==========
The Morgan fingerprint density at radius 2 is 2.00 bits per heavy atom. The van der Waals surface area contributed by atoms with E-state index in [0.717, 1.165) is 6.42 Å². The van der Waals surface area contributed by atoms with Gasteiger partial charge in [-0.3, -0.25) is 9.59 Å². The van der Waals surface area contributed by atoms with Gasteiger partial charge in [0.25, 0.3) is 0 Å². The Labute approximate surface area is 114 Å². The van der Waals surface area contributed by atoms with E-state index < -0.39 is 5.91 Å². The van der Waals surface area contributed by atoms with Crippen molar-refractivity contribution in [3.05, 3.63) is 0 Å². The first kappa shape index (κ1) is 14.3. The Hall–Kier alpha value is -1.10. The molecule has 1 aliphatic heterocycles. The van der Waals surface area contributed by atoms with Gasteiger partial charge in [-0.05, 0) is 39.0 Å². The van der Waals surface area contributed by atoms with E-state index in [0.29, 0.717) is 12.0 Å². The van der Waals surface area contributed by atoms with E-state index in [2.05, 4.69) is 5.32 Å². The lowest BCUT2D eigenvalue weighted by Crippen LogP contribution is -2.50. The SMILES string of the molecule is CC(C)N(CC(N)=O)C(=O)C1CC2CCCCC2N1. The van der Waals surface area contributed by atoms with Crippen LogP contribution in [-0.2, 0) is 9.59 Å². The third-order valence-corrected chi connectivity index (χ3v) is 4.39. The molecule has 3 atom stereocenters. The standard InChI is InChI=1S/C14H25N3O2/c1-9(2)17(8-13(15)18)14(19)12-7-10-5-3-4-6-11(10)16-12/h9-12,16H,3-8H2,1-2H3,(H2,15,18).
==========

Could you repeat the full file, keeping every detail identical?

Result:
The Morgan fingerprint density at radius 2 is 2.00 bits per heavy atom. The van der Waals surface area contributed by atoms with E-state index in [0.717, 1.165) is 6.42 Å². The van der Waals surface area contributed by atoms with Gasteiger partial charge in [-0.3, -0.25) is 9.59 Å². The van der Waals surface area contributed by atoms with Gasteiger partial charge in [0.25, 0.3) is 0 Å². The Labute approximate surface area is 114 Å². The van der Waals surface area contributed by atoms with E-state index < -0.39 is 5.91 Å². The van der Waals surface area contributed by atoms with Crippen molar-refractivity contribution in [3.05, 3.63) is 0 Å². The first kappa shape index (κ1) is 14.3. The Hall–Kier alpha value is -1.10. The molecule has 1 aliphatic heterocycles. The van der Waals surface area contributed by atoms with Gasteiger partial charge in [-0.05, 0) is 39.0 Å². The van der Waals surface area contributed by atoms with E-state index in [0.29, 0.717) is 12.0 Å². The van der Waals surface area contributed by atoms with E-state index in [2.05, 4.69) is 5.32 Å². The lowest BCUT2D eigenvalue weighted by Crippen LogP contribution is -2.50. The SMILES string of the molecule is CC(C)N(CC(N)=O)C(=O)C1CC2CCCCC2N1. The van der Waals surface area contributed by atoms with Crippen LogP contribution in [-0.2, 0) is 9.59 Å². The third-order valence-corrected chi connectivity index (χ3v) is 4.39. The molecule has 3 atom stereocenters. The standard InChI is InChI=1S/C14H25N3O2/c1-9(2)17(8-13(15)18)14(19)12-7-10-5-3-4-6-11(10)16-12/h9-12,16H,3-8H2,1-2H3,(H2,15,18).